Assistant Professor, Computer Science
Faculty of Mathematics and Science
Assistant Professor of Computer Science and Biological Sciences Yifeng Li’s research interests include artificial intelligence algorithms, machine learning, theories and applications of big data analytics, structured and unstructured data modelling, heterogeneous data integration, data mining models to bioinformatics and health informatics, among other topics.
Li is one of eight Brock researchers and scholars who received funding under the 2021-22 round of the VPR Canada Games Grant program. Here, he discusses his research project titled “Sport AI Enabled by Multi-Agent Deep Reinforcement Learning Approaches.”
Please give a brief overview of your research project
In this research, we are interested in developing artificial intelligence (AI)-driven models that can learn from experiences and gain near human-level intelligence in sport games that have many players. The research will involve several AI agents. An agent is an entity — such as AI assistants Alexa and Siri — that perceives its environment and acts autonomously to achieve specific goals. In computer games, the agent is a computer player.
To pursue our objectives, we will be exploring reinforcement learning algorithms. Reinforcement learning trains computer agents using experiences collected from interactions with the environment to enable agents to make the best or near-best decision in a particular situation. We will investigate and develop these algorithms for soccer games involving five to 11 players on each team. The performance and behaviours of AI agents will be analyzed to identify novel winning strategies.
What do you expect will be the outcome of your research?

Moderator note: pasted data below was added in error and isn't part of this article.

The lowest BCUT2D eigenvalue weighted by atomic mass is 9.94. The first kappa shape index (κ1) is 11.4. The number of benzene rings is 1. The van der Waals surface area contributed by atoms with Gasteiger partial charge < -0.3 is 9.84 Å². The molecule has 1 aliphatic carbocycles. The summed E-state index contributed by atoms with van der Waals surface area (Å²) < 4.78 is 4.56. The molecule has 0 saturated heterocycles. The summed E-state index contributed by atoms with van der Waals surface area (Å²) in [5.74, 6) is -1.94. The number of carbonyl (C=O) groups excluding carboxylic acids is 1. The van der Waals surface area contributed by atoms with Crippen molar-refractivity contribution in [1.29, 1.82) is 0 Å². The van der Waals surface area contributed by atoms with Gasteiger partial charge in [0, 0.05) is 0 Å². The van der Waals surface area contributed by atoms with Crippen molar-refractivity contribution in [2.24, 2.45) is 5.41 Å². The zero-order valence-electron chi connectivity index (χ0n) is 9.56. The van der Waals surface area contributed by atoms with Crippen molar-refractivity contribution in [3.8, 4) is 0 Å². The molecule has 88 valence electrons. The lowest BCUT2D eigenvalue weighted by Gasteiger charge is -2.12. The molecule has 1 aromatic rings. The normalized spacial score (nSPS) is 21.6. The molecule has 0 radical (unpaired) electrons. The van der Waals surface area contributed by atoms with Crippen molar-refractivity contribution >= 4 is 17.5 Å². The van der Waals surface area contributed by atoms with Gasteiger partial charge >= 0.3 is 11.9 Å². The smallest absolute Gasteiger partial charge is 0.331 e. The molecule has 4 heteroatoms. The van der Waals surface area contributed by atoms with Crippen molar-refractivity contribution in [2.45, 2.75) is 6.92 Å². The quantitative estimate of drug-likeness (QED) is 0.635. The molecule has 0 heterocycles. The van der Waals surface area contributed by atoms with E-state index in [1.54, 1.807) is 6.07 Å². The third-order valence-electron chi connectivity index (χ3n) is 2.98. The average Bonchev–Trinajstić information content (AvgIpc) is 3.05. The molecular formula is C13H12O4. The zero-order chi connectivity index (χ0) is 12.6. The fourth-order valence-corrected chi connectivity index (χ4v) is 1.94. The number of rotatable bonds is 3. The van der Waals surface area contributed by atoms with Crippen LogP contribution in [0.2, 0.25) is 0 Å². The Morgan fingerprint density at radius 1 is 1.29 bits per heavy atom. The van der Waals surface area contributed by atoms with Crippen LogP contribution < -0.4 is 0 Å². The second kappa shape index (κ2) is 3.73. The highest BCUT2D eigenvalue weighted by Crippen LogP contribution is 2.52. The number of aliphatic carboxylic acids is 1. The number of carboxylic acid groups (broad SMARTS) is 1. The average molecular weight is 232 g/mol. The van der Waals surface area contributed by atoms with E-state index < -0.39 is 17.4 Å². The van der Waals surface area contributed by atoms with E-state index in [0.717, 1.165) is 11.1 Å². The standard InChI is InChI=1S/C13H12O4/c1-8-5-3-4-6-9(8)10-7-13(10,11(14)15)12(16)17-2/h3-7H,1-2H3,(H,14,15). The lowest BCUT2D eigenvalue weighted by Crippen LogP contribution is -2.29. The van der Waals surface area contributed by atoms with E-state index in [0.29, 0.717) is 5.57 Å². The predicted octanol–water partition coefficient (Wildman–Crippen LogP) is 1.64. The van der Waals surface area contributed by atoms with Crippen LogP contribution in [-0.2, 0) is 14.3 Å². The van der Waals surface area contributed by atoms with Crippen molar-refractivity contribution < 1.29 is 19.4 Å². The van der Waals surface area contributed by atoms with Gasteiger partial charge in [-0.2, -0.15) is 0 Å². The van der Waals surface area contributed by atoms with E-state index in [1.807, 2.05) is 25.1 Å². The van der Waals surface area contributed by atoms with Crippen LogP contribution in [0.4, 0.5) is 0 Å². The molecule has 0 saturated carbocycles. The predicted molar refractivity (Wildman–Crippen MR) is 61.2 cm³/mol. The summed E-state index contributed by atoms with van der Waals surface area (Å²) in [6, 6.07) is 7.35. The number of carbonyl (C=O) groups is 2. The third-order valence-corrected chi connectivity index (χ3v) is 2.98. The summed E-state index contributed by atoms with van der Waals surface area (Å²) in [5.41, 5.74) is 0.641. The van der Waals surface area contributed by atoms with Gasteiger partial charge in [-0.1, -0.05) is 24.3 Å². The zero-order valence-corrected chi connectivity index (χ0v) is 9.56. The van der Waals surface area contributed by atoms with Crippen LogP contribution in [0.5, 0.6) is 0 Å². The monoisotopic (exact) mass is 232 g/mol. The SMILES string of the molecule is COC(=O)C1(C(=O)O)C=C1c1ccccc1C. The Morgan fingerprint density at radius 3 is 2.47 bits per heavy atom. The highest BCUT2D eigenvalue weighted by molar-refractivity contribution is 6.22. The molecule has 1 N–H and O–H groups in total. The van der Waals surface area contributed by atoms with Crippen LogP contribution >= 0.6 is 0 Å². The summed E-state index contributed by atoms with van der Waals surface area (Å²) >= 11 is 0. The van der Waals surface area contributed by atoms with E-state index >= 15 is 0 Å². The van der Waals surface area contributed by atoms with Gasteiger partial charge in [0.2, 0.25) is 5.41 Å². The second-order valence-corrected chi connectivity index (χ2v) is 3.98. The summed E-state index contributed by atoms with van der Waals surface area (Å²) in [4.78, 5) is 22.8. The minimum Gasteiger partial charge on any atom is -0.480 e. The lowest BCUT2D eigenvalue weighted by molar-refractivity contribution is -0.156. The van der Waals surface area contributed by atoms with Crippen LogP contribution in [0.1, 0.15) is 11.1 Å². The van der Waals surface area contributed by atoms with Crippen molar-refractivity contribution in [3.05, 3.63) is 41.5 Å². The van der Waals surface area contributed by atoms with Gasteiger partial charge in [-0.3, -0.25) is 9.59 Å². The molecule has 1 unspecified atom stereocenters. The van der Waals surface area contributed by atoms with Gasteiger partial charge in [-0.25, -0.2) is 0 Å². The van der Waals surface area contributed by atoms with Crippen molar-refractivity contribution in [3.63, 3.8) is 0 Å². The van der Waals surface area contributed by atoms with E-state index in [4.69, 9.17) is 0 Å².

We expect to discover novel winning tactics through the developed AI algorithms. These tactics can be used as inspirations for game team training. The developed AI algorithms will be deployed as computer software useful to the sport community.
How will this contribute to knowledge or understanding of the Canada Summer Games?
The novel winning tactics we discover can aid in team training as AI agents can search for, and identify, sequences of decisions that lead to a win but were never thought about by humans. Furthermore, this project will promote awareness of AI techniques in advanced game development and the combination of AI with sports. In our simulation software, if Brock and Niagara elements are embedded in the background, it would achieve a brand effect.
How did you become interested in this research?
I developed a new AI course in Computer Science — COSC 4/5P83 Reinforcement Learning. Reinforcement learning is one area in AI for sequential decision-making. In recent years, it has been widely applied to train computer agents to gain intelligence in various video games and robotics. Inspired by this, I believe reinforcement learning is a highly potential AI technique for sport games as sport games are naturally sequential decision-making processes.
How do you plan on sharing your research?
The developed tools will be shared with local athletes. We plan to report our research findings through peer-reviewed publications and share our implementations on open-source repositories such that the impact and benefit of our research can be optimized.
Do you have any advice or tips on how colleagues in your Faculty can incorporate the Canada Games into their research?
Innovation has no border. Novelty comes from bold and ambitious thinking. Take actions as an athlete if you have a goal.